Some Aer Lingus flights to and from New York and Boston have been cancelled after a powerful storm hit the US northeast.
Further disruption is anticipated tomorrow when the storm is expected to peak.
United Airlines and Delta Airlines have also cancelled some flights between US east coast destinations and Dublin.
All intending passengers are advised to check the Aer Lingus website for details before travelling to the airport.
Aer Lingus is to monitor the track of the storm and will update its website with schedule changes as they develop.
The blizzard slammed into the northeastern coast this evening, snarling traffic and prompting five governors to declare states of emergency in the face of a fearsome snowstorm.
The storm caused a massive traffic pile-up in southern Maine.
Organisers of the US sledding championship in that state postponed a race scheduled for Saturday, fearing too much snow for the competition.
The blizzard also left about 10,000 along the East Coast without power. Almost 3,500 flights were cancelled and officials in Massachusetts and Connecticut closed roads.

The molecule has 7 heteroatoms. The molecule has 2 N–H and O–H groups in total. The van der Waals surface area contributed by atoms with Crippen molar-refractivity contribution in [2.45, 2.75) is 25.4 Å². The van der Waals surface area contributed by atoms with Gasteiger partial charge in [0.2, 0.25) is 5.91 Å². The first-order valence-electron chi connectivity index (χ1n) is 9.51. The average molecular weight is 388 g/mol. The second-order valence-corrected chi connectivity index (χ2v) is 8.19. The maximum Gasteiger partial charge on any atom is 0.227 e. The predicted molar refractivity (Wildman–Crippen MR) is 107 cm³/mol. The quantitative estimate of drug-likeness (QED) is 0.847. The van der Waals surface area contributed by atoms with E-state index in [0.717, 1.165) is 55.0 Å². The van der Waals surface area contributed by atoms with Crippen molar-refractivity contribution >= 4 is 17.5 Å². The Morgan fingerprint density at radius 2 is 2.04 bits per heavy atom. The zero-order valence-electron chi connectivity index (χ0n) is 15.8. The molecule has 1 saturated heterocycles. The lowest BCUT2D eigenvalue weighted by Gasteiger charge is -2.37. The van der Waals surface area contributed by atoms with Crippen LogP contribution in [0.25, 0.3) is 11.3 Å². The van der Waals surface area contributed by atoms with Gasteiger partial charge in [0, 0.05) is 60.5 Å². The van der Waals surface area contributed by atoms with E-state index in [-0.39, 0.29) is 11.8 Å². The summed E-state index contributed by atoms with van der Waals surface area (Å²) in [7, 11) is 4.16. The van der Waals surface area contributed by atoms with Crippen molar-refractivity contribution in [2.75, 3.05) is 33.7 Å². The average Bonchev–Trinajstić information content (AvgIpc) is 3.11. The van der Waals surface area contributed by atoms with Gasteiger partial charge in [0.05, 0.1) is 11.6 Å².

Forecasters warned about 60cm of snow would blanket most of the Boston area with some spots getting as much as 76cm. The city's record snowfall, 70.1 cm, came in 2003.
"We're seeing heavier snow overspread the region from south to north," said Lance Franck, a meteorologist with the National Weather Service in Taunton, Massachusetts, outside Boston. "As the snow picks up in intensity, we're expecting it to fall at a rate of upwards of two to three inches per hour."
As of late Friday evening Irish time, officials warned that the storm was just ramping up to full strength, and that heavy snow and high winds would continue through midday on Saturday.
The governors of Massachusetts, Rhode Island, Connecticut, New York and Maine declared states of emergency and issued bans on driving by early Friday afternoon.
Authorities ordered nonessential government workers to stay home, urged private employers to do the same, told people to prepare for power outages and encouraged them to check on elderly or disabled neighbours.
People appeared to take the warnings seriously. Traffic on streets and public transportation services was significantly lighter than usual on Friday.
"This is a very large and powerful storm, however we are encouraged by the numbers of people who stayed home today," Boston Mayor Thomas Menino told reporters.
Even so, the storm caused a few accidents, including a 19-vehicle pile-up outside Portland, Maine, that sent one person to the hospital.
Forecasters expected gusts up to 80kmph as the evening wore on.